By Emily Scarvie
(PORTLAND, Ore.) Hello Portlanders! It's Thursday, Sept. 23 - Here's your daily round up of all the news happening in the City of Roses.
During the Newberg School District Board of Directors meeting on Wednesday, more than 100 people signed up to voice their opinion about an upcoming vote to rescind a ban on Black Lives Matter and Pride symbols in classrooms. The board approved the ban in August in a 4-3 vote. Many have since condemned the ban, including Newberg’s mayor and city council. The ACLU demanded that the ban be rescinded, stating that it violates the constitution of Oregon and the United States. The Newberg Education Association has also indicated to the board that they will sue the district if it’s not retracted.
At the meeting, sophomore Robert Till, who is gay, said, “A simple Pride or BLM flag shows the love and acceptance that we need. Pride flags can literally save someone’s life and you’re just going to take that away?”
According to Yamhill County Commissioner Casey Kulla, the ban is not only harmful to students, but to the community as well.
“From my perspective as an elected official, we need to support students, their families and teachers in getting a high-quality, free public education,” Kulla said, per KOIN. “And then we need to stand up for what’s right to make sure racism and homophobia don’t happen in our community.”
The ban is not the only issue facing the Newberg community recently. In the last few weeks, it was discovered that Newberg High School students were involved in a racist “slave trade” group on Snapchat. Additionally, Lauren Pefferle, a teacher at Mabel Rush Elementary School, came to school in blackface last Friday, saying she was Rosa Parks and protesting the district’s staff vaccine mandate.
Gov. Kate Brown honored Washington County on Wednesday for being the first county to hit the 80% COVID-19 vaccination benchmark. She visited Forest Grove during one of the county’s most popular weekly clinics, run by nonprofit Adelante Mujeres. The organization has been running the vaccine clinic since early July and offering recipients a $50 gift card to the Forest Grove Farmer’s Market, where many community members feel safe.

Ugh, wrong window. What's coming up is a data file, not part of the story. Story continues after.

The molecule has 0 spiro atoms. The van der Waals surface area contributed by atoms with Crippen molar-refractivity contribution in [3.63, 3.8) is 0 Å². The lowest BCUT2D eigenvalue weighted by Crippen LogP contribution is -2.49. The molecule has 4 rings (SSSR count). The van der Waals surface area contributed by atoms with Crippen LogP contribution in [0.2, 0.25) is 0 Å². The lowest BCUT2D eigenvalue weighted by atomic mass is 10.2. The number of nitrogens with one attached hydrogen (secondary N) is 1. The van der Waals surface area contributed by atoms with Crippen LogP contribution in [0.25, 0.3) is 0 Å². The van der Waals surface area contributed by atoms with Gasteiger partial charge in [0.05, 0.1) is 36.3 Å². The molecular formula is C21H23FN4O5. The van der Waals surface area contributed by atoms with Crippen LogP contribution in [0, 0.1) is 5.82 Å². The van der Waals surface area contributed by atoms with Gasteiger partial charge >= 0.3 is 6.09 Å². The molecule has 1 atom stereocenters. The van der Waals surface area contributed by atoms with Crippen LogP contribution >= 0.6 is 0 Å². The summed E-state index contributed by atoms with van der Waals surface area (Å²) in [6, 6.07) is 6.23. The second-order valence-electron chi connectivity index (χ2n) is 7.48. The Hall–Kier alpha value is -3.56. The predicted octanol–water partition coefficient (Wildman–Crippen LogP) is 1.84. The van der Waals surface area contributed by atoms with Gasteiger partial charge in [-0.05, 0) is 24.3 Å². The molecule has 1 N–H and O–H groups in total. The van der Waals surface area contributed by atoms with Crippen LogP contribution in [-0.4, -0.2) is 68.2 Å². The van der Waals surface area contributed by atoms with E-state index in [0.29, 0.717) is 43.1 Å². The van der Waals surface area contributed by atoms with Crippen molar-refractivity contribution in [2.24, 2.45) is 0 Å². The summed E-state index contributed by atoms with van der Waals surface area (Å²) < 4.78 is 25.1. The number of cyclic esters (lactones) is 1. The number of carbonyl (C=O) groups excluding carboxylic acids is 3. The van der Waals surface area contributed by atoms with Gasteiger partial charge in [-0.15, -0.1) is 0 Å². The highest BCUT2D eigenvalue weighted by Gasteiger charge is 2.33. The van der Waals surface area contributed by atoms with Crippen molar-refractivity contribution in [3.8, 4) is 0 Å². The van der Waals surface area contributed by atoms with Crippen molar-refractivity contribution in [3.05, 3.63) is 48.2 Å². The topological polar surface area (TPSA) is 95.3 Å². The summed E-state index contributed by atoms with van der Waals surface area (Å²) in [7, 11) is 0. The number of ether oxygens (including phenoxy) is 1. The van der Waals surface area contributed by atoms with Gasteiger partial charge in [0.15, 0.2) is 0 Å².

“Partnerships are really what help our community members,” said Washington County Chair Kathryn Harrington.
Brown applauded Washington County’s efforts to “close the equity gap” as well, making sure that communities of color get vaccinated against COVID-19 at the same rate as the rest of the population. “Literally driving the mobile [vaccination] vans into communities, into neighborhoods,” Brown said. “Providing the information and education and vaccinations for community members.”
Multnomah and Hood River County have also since hit the 80% vaccination benchmark. Lincoln County follows close behind.
After Portland State University’s head football coach Bruce Barnum offered free beer to anyone that attended their game against Western Oregon last weekend, he made good on that promise, paying a whopping $14,448. Over 3,100 students showed up to the rainy game on Saturday, which PSU won 21-7. Around 2,000 of them took advantage of the free drink offer.
Barnum tweeted a photo of the receipt on Tuesday:
Yesterday was the first day of fall and Portland is already starting to see a cool-down in temperatures. The high for today is expected to be around 74 degrees with light winds. Evening temperatures are forecasted to cool down to the 50s again. Highs on Friday are expected to be around 84 degrees, but fog and partly cloudy skies are expected on Saturday and Sunday mornings.
Portland’s signature fall rain is expected to start on Monday, although there will likely still be more sunny days before the month ends.
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